I worked as an REU in the Behavior Information Technology (BIT) lab at Michigan State University on the crowdfunding project supported by NSF Grant CCF-1101266. For more information about the BIT Lab click here
Donors Choose is a non-profit crowdfunding platform where teachers can request donations to facilitate classroom projects. If we can better understand what gets a project funded, we can better educate project creators on how to create a successful project. For this project, we were interest in what words, phrases, and topics are more likely to lead to a successful project
Analyzed projects using Linguistics Inquiry and Word Count (LIWC)
Used a generalized linear model to compare LIWC categories to whether the project was funded or not
The LIWC results were not comprehensive alone, but gave insight on how to approach further research. From the LIWC results, we discovered that:
Death words were frequently about the holocaust or war
Colon, SemiC, and Parenth provided more detail about the project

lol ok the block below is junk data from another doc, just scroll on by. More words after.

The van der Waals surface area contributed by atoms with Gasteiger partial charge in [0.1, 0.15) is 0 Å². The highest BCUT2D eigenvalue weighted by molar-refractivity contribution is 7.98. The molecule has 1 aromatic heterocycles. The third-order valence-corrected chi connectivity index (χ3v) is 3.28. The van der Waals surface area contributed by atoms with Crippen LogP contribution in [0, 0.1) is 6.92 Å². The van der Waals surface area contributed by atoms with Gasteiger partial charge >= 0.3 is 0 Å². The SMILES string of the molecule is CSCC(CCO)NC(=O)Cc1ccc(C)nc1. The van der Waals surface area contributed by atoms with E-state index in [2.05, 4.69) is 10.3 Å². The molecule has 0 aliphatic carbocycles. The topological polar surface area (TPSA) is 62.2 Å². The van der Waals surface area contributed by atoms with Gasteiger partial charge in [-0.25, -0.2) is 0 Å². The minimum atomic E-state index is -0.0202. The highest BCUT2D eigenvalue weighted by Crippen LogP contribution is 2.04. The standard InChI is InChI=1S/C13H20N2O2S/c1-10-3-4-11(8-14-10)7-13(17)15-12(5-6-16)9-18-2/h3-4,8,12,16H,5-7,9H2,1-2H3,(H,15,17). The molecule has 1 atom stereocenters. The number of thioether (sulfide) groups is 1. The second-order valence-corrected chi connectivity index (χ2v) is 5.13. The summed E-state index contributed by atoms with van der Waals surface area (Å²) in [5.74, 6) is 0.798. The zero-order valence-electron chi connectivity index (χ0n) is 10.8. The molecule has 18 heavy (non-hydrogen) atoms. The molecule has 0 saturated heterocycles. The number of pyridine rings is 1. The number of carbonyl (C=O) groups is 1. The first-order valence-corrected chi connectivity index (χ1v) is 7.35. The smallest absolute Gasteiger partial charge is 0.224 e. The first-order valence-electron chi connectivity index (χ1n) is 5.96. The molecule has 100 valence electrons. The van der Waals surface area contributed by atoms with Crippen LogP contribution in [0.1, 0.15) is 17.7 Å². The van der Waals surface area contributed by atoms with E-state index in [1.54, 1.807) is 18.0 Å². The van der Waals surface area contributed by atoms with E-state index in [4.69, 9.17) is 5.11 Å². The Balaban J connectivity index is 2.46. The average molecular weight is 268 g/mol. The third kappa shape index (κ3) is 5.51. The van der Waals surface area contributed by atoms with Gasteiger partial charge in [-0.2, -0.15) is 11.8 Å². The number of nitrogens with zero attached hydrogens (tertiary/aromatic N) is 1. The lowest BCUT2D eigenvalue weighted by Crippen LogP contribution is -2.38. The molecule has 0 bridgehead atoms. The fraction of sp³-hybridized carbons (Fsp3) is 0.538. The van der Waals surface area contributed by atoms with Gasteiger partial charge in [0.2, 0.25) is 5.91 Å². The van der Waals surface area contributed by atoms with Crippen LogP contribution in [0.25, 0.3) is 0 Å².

Ingest words were in projects about eating healthier
discrep words told donors what their donation could or would do
future words described what a project will enable students to do
We calculated the frequency of all of the unigrams, bigrams, and trigrams in each project description. For this, we ignored punctuation and capitlization, removed n-grams taht did not occur in all 7 focus areas, removed n-grams taht occured less than 50 total times, and used the sparse model matrix lasso regression to find the correlation between our n-grams and getting funded.
Our n-gram results were much more self-explanatory than the LIWC results. Projects that mentioned technology frequently seemed much less likely to get funded than other projects. This is not because technology projects are more expensive than other projects (we controlled for total price). If your school is from an urban setting, it is positive to mention that, and vice versa if the school is from a rural setting.